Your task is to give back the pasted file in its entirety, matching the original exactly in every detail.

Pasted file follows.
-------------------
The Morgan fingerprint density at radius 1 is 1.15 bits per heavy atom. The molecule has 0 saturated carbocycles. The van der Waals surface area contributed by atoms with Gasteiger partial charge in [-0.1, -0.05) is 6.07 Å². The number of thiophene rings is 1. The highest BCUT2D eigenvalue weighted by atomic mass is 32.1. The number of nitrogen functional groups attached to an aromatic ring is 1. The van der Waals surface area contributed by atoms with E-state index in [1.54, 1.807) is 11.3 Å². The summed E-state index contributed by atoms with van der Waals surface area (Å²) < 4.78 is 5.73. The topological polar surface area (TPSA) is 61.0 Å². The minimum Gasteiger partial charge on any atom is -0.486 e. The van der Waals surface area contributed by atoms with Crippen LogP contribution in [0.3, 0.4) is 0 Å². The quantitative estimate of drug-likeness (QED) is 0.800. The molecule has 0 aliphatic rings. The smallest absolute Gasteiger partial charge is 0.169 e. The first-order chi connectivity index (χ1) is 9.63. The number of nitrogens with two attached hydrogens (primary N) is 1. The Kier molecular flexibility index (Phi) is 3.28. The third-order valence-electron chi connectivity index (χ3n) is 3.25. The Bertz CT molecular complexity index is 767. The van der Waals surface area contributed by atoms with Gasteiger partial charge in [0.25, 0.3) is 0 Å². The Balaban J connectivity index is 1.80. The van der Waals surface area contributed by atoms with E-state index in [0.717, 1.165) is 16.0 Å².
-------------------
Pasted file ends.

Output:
The Morgan fingerprint density at radius 1 is 1.15 bits per heavy atom. The molecule has 0 saturated carbocycles. The van der Waals surface area contributed by atoms with Gasteiger partial charge in [-0.1, -0.05) is 6.07 Å². The number of thiophene rings is 1. The highest BCUT2D eigenvalue weighted by atomic mass is 32.1. The number of nitrogen functional groups attached to an aromatic ring is 1. The van der Waals surface area contributed by atoms with E-state index in [1.54, 1.807) is 11.3 Å². The summed E-state index contributed by atoms with van der Waals surface area (Å²) < 4.78 is 5.73. The topological polar surface area (TPSA) is 61.0 Å². The minimum Gasteiger partial charge on any atom is -0.486 e. The van der Waals surface area contributed by atoms with Crippen LogP contribution in [0.3, 0.4) is 0 Å². The quantitative estimate of drug-likeness (QED) is 0.800. The molecule has 0 aliphatic rings. The smallest absolute Gasteiger partial charge is 0.169 e. The first-order chi connectivity index (χ1) is 9.63. The number of nitrogens with two attached hydrogens (primary N) is 1. The Kier molecular flexibility index (Phi) is 3.28. The third-order valence-electron chi connectivity index (χ3n) is 3.25. The Bertz CT molecular complexity index is 767. The van der Waals surface area contributed by atoms with Gasteiger partial charge in [0.25, 0.3) is 0 Å². The Balaban J connectivity index is 1.80. The van der Waals surface area contributed by atoms with E-state index in [0.717, 1.165) is 16.0 Å².